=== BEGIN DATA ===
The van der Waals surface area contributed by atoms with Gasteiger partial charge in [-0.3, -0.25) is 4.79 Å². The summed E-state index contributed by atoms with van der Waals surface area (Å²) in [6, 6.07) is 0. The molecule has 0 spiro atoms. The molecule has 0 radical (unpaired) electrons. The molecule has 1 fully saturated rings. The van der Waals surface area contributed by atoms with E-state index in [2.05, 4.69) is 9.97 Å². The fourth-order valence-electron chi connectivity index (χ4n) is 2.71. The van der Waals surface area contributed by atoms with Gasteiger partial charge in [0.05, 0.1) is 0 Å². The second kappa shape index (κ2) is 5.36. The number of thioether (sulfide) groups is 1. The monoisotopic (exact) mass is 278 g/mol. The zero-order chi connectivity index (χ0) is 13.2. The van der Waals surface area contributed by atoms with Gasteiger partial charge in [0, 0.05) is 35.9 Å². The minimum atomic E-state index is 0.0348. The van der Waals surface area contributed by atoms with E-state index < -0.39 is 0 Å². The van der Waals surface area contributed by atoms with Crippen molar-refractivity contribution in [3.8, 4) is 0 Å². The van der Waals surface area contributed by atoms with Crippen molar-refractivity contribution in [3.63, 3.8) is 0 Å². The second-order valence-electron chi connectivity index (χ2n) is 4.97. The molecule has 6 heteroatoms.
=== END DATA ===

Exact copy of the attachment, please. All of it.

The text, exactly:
The van der Waals surface area contributed by atoms with Gasteiger partial charge in [-0.3, -0.25) is 4.79 Å². The summed E-state index contributed by atoms with van der Waals surface area (Å²) in [6, 6.07) is 0. The molecule has 0 spiro atoms. The molecule has 0 radical (unpaired) electrons. The molecule has 1 fully saturated rings. The van der Waals surface area contributed by atoms with E-state index in [2.05, 4.69) is 9.97 Å². The fourth-order valence-electron chi connectivity index (χ4n) is 2.71. The van der Waals surface area contributed by atoms with Gasteiger partial charge in [0.05, 0.1) is 0 Å². The second kappa shape index (κ2) is 5.36. The number of thioether (sulfide) groups is 1. The monoisotopic (exact) mass is 278 g/mol. The zero-order chi connectivity index (χ0) is 13.2. The van der Waals surface area contributed by atoms with Gasteiger partial charge in [0, 0.05) is 35.9 Å². The minimum atomic E-state index is 0.0348. The van der Waals surface area contributed by atoms with E-state index < -0.39 is 0 Å². The van der Waals surface area contributed by atoms with Crippen molar-refractivity contribution in [3.8, 4) is 0 Å². The van der Waals surface area contributed by atoms with Crippen molar-refractivity contribution in [3.63, 3.8) is 0 Å². The second-order valence-electron chi connectivity index (χ2n) is 4.97. The molecule has 6 heteroatoms.